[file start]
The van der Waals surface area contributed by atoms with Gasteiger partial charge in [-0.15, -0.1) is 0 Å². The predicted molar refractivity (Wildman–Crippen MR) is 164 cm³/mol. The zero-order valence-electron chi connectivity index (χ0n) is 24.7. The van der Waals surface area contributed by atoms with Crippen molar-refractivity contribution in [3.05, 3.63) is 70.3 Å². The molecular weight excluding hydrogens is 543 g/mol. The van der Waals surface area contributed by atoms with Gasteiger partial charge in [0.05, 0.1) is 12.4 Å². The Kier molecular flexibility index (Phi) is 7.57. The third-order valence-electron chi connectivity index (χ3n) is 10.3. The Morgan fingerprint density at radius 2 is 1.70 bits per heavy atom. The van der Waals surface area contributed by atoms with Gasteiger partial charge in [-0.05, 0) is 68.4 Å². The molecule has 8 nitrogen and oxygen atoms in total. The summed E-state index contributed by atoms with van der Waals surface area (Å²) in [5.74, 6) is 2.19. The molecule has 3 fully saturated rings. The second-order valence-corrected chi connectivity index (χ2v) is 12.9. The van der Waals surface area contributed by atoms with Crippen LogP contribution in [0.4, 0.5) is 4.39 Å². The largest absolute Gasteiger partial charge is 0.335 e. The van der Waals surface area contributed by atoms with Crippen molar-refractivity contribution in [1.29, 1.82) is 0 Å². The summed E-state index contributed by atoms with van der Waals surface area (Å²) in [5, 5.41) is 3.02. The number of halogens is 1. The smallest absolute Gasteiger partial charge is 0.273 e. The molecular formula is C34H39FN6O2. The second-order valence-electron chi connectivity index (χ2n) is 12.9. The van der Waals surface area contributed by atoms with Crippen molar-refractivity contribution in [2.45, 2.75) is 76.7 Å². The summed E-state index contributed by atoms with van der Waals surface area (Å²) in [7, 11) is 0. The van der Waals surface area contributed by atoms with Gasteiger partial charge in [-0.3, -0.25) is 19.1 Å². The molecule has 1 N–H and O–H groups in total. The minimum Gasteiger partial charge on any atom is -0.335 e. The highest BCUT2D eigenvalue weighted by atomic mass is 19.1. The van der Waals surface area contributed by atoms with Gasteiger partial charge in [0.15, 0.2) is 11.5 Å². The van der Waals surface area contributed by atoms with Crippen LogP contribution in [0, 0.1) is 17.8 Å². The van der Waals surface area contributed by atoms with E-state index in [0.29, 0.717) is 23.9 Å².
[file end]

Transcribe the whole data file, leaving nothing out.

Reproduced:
The van der Waals surface area contributed by atoms with Gasteiger partial charge in [-0.15, -0.1) is 0 Å². The predicted molar refractivity (Wildman–Crippen MR) is 164 cm³/mol. The zero-order valence-electron chi connectivity index (χ0n) is 24.7. The van der Waals surface area contributed by atoms with Crippen molar-refractivity contribution in [3.05, 3.63) is 70.3 Å². The molecular weight excluding hydrogens is 543 g/mol. The van der Waals surface area contributed by atoms with Gasteiger partial charge in [0.05, 0.1) is 12.4 Å². The Kier molecular flexibility index (Phi) is 7.57. The third-order valence-electron chi connectivity index (χ3n) is 10.3. The Morgan fingerprint density at radius 2 is 1.70 bits per heavy atom. The van der Waals surface area contributed by atoms with Gasteiger partial charge in [-0.05, 0) is 68.4 Å². The molecule has 8 nitrogen and oxygen atoms in total. The summed E-state index contributed by atoms with van der Waals surface area (Å²) in [5.74, 6) is 2.19. The molecule has 3 fully saturated rings. The second-order valence-corrected chi connectivity index (χ2v) is 12.9. The van der Waals surface area contributed by atoms with Crippen LogP contribution in [0.4, 0.5) is 4.39 Å². The largest absolute Gasteiger partial charge is 0.335 e. The van der Waals surface area contributed by atoms with Crippen molar-refractivity contribution in [1.29, 1.82) is 0 Å². The summed E-state index contributed by atoms with van der Waals surface area (Å²) in [5, 5.41) is 3.02. The number of halogens is 1. The smallest absolute Gasteiger partial charge is 0.273 e. The molecular formula is C34H39FN6O2. The second-order valence-electron chi connectivity index (χ2n) is 12.9. The van der Waals surface area contributed by atoms with Crippen molar-refractivity contribution in [2.45, 2.75) is 76.7 Å². The summed E-state index contributed by atoms with van der Waals surface area (Å²) in [7, 11) is 0. The van der Waals surface area contributed by atoms with Gasteiger partial charge in [-0.3, -0.25) is 19.1 Å². The molecule has 1 N–H and O–H groups in total. The minimum Gasteiger partial charge on any atom is -0.335 e. The highest BCUT2D eigenvalue weighted by atomic mass is 19.1. The van der Waals surface area contributed by atoms with Gasteiger partial charge in [0.15, 0.2) is 11.5 Å². The van der Waals surface area contributed by atoms with Crippen LogP contribution in [0, 0.1) is 17.8 Å². The van der Waals surface area contributed by atoms with E-state index in [0.29, 0.717) is 23.9 Å².